A former flight safety officer who has clocked thousands of hours on the same plane that crashed and killed former Alberta premier Jim Prentice and three others last week says the pilot may have been "incapacitated."

Jock Williams, a former Cessna Citation aircraft instructor with Transport Canada, can only speculate that there was a health emergency in the cockpit. Williams, who lives in Ontario, is not connected to the Transportation Safety Board (TSB) investigation that is underway.

A 1974 model of the Cessna Citation crashed eight minutes after taking off from the Kelowna airport last Thursday, killing pilot and retired RCMP officer Jim Kruk and passengers Jim Prentice, retired Calgary businessman Sheldon Reid and Calgary optometrist Dr. Ken Gellatly.

Prentice crash victims

Former Alberta premier Jim Prentice died in a plane crash on Oct. 13, 2016 that also took the lives of his friends Dr. Ken Gellatly, businessman Sheldon Reid, and pilot Jim Kruk. (Handouts)

Williams went over the possible scenarios that could have brought the plane down on the Calgary Eyeopener on Monday, making it clear that what he says is speculation until the TSB completes its investigation.

The following is an edited version of his interview with CBC Radio host David Gray:

Q: You've seen the images that have been released so far. What do they tell you?

Well, they tell me a couple of things. First of all, that the aircraft hit the ground in a vertical mode. In other words, it either spun in or it stalled in because there's no swath of wreckage — there's no trees cut down in a row as the plane decelerates.

If a plane flies into a forest at three, four-hundred knots it's gonna take down quite a number of trees and leave a wreckage trail behind it. In this case, the wreckage is all concentrated in a circular area that I would say is about equal to the wing span of the aircraft. So, it entered the forest just going straight down. Why did that happen? Well, that's what the Transportation Safety Board is going to have to figure out. But they're among the best in the world — they'll figure it out easily.

Q: But if you're just eight minutes outside the Kelowna airport, you're still climbing at that point. Does that indicate to you that there must have been a power failure that caused the plane to drop?

Well that's possible but that isn't necessarily due to a power failure. Let's say as an example, that the pilot had a stroke or a heart attack and he was in autopilot but had just maybe reduced his power for some few seconds. Well, if the plane is in that condition and he doesn't wake up and take control and do the right thing the plane can stall. And when the plane is stalled, if the stick is held back — in  other words if either the autopilot or somebody onboard is pulling back on the stick — the plane stays stalled and crashes straight down.

Aerial footage of B.C. plane crash0:31

Q: Is it normal to be in autopilot just eight minutes into a flight?

You would be in autopilot, in many cases, from about 20 seconds after takeoff. As soon as the aircraft is under control on takeoff and climbing away, you engage the autopilot simply because it's smoother — it does a better job than most pilots.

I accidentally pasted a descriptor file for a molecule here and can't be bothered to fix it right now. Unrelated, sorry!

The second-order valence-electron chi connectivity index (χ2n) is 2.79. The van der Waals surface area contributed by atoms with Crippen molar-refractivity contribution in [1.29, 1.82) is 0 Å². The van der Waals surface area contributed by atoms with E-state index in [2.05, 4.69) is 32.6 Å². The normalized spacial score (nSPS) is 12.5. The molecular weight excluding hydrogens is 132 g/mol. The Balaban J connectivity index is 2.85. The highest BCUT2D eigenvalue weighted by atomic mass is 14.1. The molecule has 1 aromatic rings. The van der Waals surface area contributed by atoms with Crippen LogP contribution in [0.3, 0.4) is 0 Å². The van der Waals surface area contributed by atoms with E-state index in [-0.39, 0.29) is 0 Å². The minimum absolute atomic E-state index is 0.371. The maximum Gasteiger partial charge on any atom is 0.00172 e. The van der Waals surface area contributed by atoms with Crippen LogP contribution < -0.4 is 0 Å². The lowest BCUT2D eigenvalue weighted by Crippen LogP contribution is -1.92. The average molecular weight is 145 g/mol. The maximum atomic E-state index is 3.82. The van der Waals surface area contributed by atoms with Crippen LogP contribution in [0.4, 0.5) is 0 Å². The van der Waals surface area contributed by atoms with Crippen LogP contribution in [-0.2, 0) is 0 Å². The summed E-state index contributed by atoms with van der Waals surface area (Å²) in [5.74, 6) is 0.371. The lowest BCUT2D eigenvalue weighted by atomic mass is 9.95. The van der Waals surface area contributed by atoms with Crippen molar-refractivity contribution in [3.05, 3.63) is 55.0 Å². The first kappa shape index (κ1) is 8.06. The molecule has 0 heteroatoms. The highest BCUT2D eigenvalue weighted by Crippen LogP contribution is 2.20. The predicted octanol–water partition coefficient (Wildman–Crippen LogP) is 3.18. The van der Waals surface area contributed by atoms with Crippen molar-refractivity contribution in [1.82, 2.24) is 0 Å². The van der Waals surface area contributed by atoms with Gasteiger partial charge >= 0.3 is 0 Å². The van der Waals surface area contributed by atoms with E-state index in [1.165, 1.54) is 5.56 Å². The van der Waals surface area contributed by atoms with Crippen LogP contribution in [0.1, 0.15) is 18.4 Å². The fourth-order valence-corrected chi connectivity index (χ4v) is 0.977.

So, many people engage the autopilot at let's say 500 feet after takeoff and they disengage it about 200 feet before landing. The rest of the time autopilot is flying the plane.

Q: The fact that there were no emergency or distress calls — what does that tell you?

Well it tells you … either the pilot was so busy doing what he had to do to try and control the airplane that he didn't have time to say anything. But remember, all he had to do is push down on his thumb [on the distress-call button]. He can continue fly the plane [and] push his thumb and talk. Or it might show you that the pilot was incapacitated.

Prentice Cessna wreckage

The TSB said the Cessna Citation carrying four passengers, including former Alberta premier Jim Prentice, disappeared from radar only 8 minutes after taking off from the Kelowna Airport. (TSB)

Q: This plane was built in 1974. For those who are not involved in the aviation world that would seem like an old vehicle. Is it?

No, it's not. Planes are, by law, required to be maintained to a tremendous standard. And Transport Canada does a good job of enforcing that. So, long before any part would fail due to old age it's been required to be replaced with a new one due to the program that's required for the maintenance of that particular aircraft. To all intents and purposes, the plane might as well have been brand new. We don't have crashes due to old airplanes.

Q: How safe is the Cessna Citation aircraft?

It has a tremendous safety record. It's an excellent plane. The citation series of airplanes is the most common business jet flying in the world and that's the case because it is so safe and so well designed. So I'd very strongly doubt that this crash is a result of any design problem or an inherent problem of Citations.

Jock Williams

Jock Williams is a former flight safety officer with Transport Canada. (CBC)

Q: Could weather have been a factor?

I don't think so. I believe it was raining at the time but the Citation is quite capable of flying through rain and if that rain was turning to ice it's quite capable of handing icing conditions also. So, I don't think weather is related, but that's why we run investigations because anybody speculating right now as to what happened is purely speculating.

Q: I've heard pilots say that Kelowna airport can be difficult to get in and out of because of the mountainous terrain. Is that a fair comment?

No. Kelowna airport is easy to get into and easy to get out of if you know what you're doing. You carry instruments that are capable of taking you exactly where you need to go. And if you're flying that kind of airplane you should know how to use those instruments and I'm sure the pilot involved did.